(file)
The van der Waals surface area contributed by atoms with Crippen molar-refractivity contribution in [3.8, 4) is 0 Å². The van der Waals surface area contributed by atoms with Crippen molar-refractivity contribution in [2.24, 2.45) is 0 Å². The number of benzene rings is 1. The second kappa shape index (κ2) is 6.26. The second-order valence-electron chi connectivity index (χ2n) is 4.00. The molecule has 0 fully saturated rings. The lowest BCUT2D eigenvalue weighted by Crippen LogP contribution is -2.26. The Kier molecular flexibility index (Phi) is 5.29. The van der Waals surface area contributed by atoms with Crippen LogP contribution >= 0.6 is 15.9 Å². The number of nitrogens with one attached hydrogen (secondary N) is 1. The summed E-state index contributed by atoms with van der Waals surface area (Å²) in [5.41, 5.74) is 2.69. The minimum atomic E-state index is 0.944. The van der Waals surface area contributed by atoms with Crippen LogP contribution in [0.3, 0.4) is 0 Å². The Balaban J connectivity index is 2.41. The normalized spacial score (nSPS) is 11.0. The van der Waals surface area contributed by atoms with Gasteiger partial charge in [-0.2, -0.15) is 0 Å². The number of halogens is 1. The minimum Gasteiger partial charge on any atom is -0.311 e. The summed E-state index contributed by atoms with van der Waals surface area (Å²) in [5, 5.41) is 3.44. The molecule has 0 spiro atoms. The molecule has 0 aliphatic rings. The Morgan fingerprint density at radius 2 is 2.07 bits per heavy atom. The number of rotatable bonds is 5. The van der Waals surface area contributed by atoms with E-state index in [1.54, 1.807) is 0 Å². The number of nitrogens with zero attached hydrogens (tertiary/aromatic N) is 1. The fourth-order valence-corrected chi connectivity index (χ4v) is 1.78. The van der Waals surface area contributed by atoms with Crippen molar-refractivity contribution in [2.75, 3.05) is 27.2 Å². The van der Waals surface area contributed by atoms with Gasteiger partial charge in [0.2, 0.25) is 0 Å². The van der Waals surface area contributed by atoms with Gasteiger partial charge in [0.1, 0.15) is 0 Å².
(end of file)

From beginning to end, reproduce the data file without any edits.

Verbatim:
The van der Waals surface area contributed by atoms with Crippen molar-refractivity contribution in [3.8, 4) is 0 Å². The van der Waals surface area contributed by atoms with Crippen molar-refractivity contribution in [2.24, 2.45) is 0 Å². The number of benzene rings is 1. The second kappa shape index (κ2) is 6.26. The second-order valence-electron chi connectivity index (χ2n) is 4.00. The molecule has 0 fully saturated rings. The lowest BCUT2D eigenvalue weighted by Crippen LogP contribution is -2.26. The Kier molecular flexibility index (Phi) is 5.29. The van der Waals surface area contributed by atoms with Crippen LogP contribution >= 0.6 is 15.9 Å². The number of nitrogens with one attached hydrogen (secondary N) is 1. The summed E-state index contributed by atoms with van der Waals surface area (Å²) in [5.41, 5.74) is 2.69. The minimum atomic E-state index is 0.944. The van der Waals surface area contributed by atoms with Crippen LogP contribution in [0.3, 0.4) is 0 Å². The Balaban J connectivity index is 2.41. The normalized spacial score (nSPS) is 11.0. The van der Waals surface area contributed by atoms with Gasteiger partial charge in [-0.2, -0.15) is 0 Å². The number of halogens is 1. The minimum Gasteiger partial charge on any atom is -0.311 e. The summed E-state index contributed by atoms with van der Waals surface area (Å²) in [5, 5.41) is 3.44. The molecule has 0 spiro atoms. The molecule has 0 aliphatic rings. The Morgan fingerprint density at radius 2 is 2.07 bits per heavy atom. The number of rotatable bonds is 5. The van der Waals surface area contributed by atoms with E-state index in [1.54, 1.807) is 0 Å². The number of nitrogens with zero attached hydrogens (tertiary/aromatic N) is 1. The fourth-order valence-corrected chi connectivity index (χ4v) is 1.78. The van der Waals surface area contributed by atoms with Crippen molar-refractivity contribution in [2.75, 3.05) is 27.2 Å². The van der Waals surface area contributed by atoms with Gasteiger partial charge in [0.2, 0.25) is 0 Å². The van der Waals surface area contributed by atoms with Gasteiger partial charge in [0.1, 0.15) is 0 Å².